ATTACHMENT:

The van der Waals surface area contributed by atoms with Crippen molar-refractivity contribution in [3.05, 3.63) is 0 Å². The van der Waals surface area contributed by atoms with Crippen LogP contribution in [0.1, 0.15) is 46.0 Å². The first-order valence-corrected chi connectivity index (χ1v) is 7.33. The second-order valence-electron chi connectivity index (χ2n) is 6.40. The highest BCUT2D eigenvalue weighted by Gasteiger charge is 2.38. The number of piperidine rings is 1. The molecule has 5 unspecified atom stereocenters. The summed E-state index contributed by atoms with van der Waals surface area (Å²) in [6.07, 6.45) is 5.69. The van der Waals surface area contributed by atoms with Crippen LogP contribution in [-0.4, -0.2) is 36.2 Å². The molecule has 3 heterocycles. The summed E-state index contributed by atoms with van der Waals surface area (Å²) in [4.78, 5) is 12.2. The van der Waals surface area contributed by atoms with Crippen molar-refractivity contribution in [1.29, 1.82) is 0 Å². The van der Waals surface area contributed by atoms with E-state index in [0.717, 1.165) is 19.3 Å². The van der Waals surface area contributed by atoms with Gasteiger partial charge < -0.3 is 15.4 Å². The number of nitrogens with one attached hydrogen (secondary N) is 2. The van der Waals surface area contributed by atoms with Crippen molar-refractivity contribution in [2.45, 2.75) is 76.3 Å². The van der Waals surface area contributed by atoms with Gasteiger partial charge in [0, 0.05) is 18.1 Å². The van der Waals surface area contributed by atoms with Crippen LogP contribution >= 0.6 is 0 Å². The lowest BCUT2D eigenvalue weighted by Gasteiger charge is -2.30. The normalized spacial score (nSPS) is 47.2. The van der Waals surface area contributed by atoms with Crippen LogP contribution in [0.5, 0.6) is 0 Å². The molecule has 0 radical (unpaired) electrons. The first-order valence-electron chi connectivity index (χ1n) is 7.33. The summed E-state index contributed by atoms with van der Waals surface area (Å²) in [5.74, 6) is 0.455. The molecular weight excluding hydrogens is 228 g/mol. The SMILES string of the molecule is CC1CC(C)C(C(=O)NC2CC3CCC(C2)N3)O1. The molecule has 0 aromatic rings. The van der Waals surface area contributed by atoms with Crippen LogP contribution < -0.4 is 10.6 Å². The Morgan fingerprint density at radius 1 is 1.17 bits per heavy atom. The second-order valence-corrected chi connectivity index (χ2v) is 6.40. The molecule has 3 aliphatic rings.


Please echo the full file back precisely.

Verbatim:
The van der Waals surface area contributed by atoms with Crippen molar-refractivity contribution in [3.05, 3.63) is 0 Å². The van der Waals surface area contributed by atoms with Crippen LogP contribution in [0.1, 0.15) is 46.0 Å². The first-order valence-corrected chi connectivity index (χ1v) is 7.33. The second-order valence-electron chi connectivity index (χ2n) is 6.40. The highest BCUT2D eigenvalue weighted by Gasteiger charge is 2.38. The number of piperidine rings is 1. The molecule has 5 unspecified atom stereocenters. The summed E-state index contributed by atoms with van der Waals surface area (Å²) in [6.07, 6.45) is 5.69. The van der Waals surface area contributed by atoms with Crippen LogP contribution in [-0.4, -0.2) is 36.2 Å². The molecule has 3 heterocycles. The summed E-state index contributed by atoms with van der Waals surface area (Å²) in [4.78, 5) is 12.2. The van der Waals surface area contributed by atoms with Crippen molar-refractivity contribution in [1.29, 1.82) is 0 Å². The van der Waals surface area contributed by atoms with E-state index in [0.717, 1.165) is 19.3 Å². The van der Waals surface area contributed by atoms with Gasteiger partial charge < -0.3 is 15.4 Å². The number of nitrogens with one attached hydrogen (secondary N) is 2. The van der Waals surface area contributed by atoms with Crippen molar-refractivity contribution in [2.45, 2.75) is 76.3 Å². The van der Waals surface area contributed by atoms with Gasteiger partial charge in [0, 0.05) is 18.1 Å². The van der Waals surface area contributed by atoms with Crippen LogP contribution >= 0.6 is 0 Å². The lowest BCUT2D eigenvalue weighted by Gasteiger charge is -2.30. The normalized spacial score (nSPS) is 47.2. The van der Waals surface area contributed by atoms with Crippen LogP contribution in [0.5, 0.6) is 0 Å². The molecule has 0 radical (unpaired) electrons. The first-order valence-electron chi connectivity index (χ1n) is 7.33. The summed E-state index contributed by atoms with van der Waals surface area (Å²) in [5.74, 6) is 0.455. The molecular weight excluding hydrogens is 228 g/mol. The SMILES string of the molecule is CC1CC(C)C(C(=O)NC2CC3CCC(C2)N3)O1. The molecule has 0 aromatic rings. The van der Waals surface area contributed by atoms with Crippen LogP contribution < -0.4 is 10.6 Å². The Morgan fingerprint density at radius 1 is 1.17 bits per heavy atom. The second-order valence-corrected chi connectivity index (χ2v) is 6.40. The molecule has 3 aliphatic rings.